It looks like the Warriors won’t be partnering up with the Giants for an arena after all, which, if Matier and Ross are correct, is the best decision the franchise has made under the Lacob-Gruber ownership group. Instead of building on the parking lots south of China Basin, the Warriors’ arena could end up at Piers 30 & 32, which were recently abandoned as part of the America’s Cup project due to the cost of development.
The new foundation, which would consist of hundreds of deeply driven piles, would cost $80 million. The piers are currently an 11-acre parking lot, so there’s ample room for an arena, parking, and as would be expected, green space.
It’s a supremely attractive location, at the foot of the Bay Bridge and equidistant from both BART and Caltrain (3/4 mile). The only issues are a lack of parking in the vicinity and potential EIR difficulties stemming from the visual impact of the structure. You can imagine the bumper videos of ferries approaching a bayside arena during Warriors broadcasts, with the Bay Bridge and Financial District in the background.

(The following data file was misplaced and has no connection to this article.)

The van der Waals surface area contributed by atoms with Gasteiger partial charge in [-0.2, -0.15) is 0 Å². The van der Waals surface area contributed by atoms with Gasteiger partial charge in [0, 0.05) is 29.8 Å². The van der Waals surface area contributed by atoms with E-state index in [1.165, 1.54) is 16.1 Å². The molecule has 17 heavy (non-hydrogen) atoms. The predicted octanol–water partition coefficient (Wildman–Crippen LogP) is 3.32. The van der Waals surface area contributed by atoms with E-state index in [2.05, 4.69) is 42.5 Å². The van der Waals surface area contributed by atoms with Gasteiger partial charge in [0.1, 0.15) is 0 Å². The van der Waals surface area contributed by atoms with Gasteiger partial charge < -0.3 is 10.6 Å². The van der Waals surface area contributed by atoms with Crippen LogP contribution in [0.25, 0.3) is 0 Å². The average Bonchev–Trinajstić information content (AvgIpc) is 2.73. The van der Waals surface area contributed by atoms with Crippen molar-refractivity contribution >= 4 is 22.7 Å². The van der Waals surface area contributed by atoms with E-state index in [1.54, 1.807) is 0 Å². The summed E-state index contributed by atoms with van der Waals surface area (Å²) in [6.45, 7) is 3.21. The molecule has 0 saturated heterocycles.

Matier and Ross argue that the W’s are getting rid of a middleman in the Giants, which is probably correct, but it’s easy to see them exchanging one partner for another. It makes sense for the W’s to partner with AEG or another arena operator to defray some of the cost. If we’re projecting to a 2017 or 2018 opening, the cost of the arena could run $700 million easily, maybe more. Key to the deal is the fact that the W’s don’t currently operate Oracle Arena, since they have no control over it. SMG operates the arena instead, and while SMG could pitch the W’s on operating an arena in SF, I imagine that their history leaves something to be desired.
The arena could be anywhere from 120 to 150 feet tall, depending on how complex the structure is. With the lack of nearby parking, the arena could be built with 1,000+ spaces underneath. It’s more expensive, but knowing the NBA’s requirements for premium seating, also necessary. There is an example of a waterfront arena with 1,000 parking spaces built in a garage underneath. That venue happens to be in Miami, and it was designed in part by 360 Architecture, the same firm working with the A’s.
On second thought, maybe it’ll cost $1 billion.